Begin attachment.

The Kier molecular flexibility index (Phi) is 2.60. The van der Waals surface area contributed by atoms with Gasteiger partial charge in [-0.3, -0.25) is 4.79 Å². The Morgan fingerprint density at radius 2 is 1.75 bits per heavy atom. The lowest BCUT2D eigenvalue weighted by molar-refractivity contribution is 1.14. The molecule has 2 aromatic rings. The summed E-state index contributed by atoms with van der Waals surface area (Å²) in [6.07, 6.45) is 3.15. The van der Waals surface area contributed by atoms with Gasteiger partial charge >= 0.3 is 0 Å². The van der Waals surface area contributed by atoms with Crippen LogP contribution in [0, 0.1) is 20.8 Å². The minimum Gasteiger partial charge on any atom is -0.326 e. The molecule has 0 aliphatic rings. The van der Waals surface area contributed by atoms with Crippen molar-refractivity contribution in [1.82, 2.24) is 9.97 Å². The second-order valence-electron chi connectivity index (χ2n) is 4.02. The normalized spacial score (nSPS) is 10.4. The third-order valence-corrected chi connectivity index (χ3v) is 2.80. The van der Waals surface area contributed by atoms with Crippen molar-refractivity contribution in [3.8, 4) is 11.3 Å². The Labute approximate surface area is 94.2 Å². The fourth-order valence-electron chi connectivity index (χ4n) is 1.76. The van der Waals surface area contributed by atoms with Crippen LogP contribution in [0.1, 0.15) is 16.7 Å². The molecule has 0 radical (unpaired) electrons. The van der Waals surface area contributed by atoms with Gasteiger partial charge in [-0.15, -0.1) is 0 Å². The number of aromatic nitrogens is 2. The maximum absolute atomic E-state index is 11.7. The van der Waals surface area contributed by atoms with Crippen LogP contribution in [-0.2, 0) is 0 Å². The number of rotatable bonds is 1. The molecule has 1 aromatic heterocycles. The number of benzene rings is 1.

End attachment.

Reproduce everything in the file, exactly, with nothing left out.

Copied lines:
The Kier molecular flexibility index (Phi) is 2.60. The van der Waals surface area contributed by atoms with Gasteiger partial charge in [-0.3, -0.25) is 4.79 Å². The Morgan fingerprint density at radius 2 is 1.75 bits per heavy atom. The lowest BCUT2D eigenvalue weighted by molar-refractivity contribution is 1.14. The molecule has 2 aromatic rings. The summed E-state index contributed by atoms with van der Waals surface area (Å²) in [6.07, 6.45) is 3.15. The van der Waals surface area contributed by atoms with Gasteiger partial charge >= 0.3 is 0 Å². The van der Waals surface area contributed by atoms with Crippen LogP contribution in [0, 0.1) is 20.8 Å². The minimum Gasteiger partial charge on any atom is -0.326 e. The molecule has 0 aliphatic rings. The van der Waals surface area contributed by atoms with Crippen molar-refractivity contribution in [1.82, 2.24) is 9.97 Å². The second-order valence-electron chi connectivity index (χ2n) is 4.02. The normalized spacial score (nSPS) is 10.4. The third-order valence-corrected chi connectivity index (χ3v) is 2.80. The van der Waals surface area contributed by atoms with Crippen molar-refractivity contribution in [3.8, 4) is 11.3 Å². The Labute approximate surface area is 94.2 Å². The fourth-order valence-electron chi connectivity index (χ4n) is 1.76. The van der Waals surface area contributed by atoms with Crippen LogP contribution in [0.1, 0.15) is 16.7 Å². The molecule has 0 radical (unpaired) electrons. The van der Waals surface area contributed by atoms with Gasteiger partial charge in [-0.15, -0.1) is 0 Å². The number of aromatic nitrogens is 2. The maximum absolute atomic E-state index is 11.7. The van der Waals surface area contributed by atoms with Crippen LogP contribution in [-0.2, 0) is 0 Å². The number of rotatable bonds is 1. The molecule has 1 aromatic heterocycles. The number of benzene rings is 1.